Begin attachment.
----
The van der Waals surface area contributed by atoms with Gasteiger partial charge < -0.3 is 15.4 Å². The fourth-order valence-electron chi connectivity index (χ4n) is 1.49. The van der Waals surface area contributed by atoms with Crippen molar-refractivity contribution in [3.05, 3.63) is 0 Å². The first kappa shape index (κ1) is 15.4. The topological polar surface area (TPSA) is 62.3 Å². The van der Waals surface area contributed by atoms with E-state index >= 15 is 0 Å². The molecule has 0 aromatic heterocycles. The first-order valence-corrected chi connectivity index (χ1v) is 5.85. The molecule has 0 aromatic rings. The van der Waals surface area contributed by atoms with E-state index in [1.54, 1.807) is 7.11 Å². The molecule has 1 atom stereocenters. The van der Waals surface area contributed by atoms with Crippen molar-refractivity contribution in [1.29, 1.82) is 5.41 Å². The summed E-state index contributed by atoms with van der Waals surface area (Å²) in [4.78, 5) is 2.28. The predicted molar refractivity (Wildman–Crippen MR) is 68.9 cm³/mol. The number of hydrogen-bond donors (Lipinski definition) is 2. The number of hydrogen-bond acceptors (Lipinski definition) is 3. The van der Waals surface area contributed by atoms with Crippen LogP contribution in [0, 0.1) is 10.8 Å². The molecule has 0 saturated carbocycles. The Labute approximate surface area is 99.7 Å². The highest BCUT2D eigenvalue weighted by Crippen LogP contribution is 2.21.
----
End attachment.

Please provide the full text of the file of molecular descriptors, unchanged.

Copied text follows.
The van der Waals surface area contributed by atoms with Gasteiger partial charge < -0.3 is 15.4 Å². The fourth-order valence-electron chi connectivity index (χ4n) is 1.49. The van der Waals surface area contributed by atoms with Crippen molar-refractivity contribution in [3.05, 3.63) is 0 Å². The first kappa shape index (κ1) is 15.4. The topological polar surface area (TPSA) is 62.3 Å². The van der Waals surface area contributed by atoms with E-state index >= 15 is 0 Å². The molecule has 0 aromatic heterocycles. The first-order valence-corrected chi connectivity index (χ1v) is 5.85. The molecule has 0 aromatic rings. The van der Waals surface area contributed by atoms with E-state index in [1.54, 1.807) is 7.11 Å². The molecule has 1 atom stereocenters. The van der Waals surface area contributed by atoms with Crippen molar-refractivity contribution in [1.29, 1.82) is 5.41 Å². The summed E-state index contributed by atoms with van der Waals surface area (Å²) in [4.78, 5) is 2.28. The predicted molar refractivity (Wildman–Crippen MR) is 68.9 cm³/mol. The number of hydrogen-bond donors (Lipinski definition) is 2. The number of hydrogen-bond acceptors (Lipinski definition) is 3. The van der Waals surface area contributed by atoms with Crippen LogP contribution in [0, 0.1) is 10.8 Å². The molecule has 0 saturated carbocycles. The Labute approximate surface area is 99.7 Å². The highest BCUT2D eigenvalue weighted by Crippen LogP contribution is 2.21.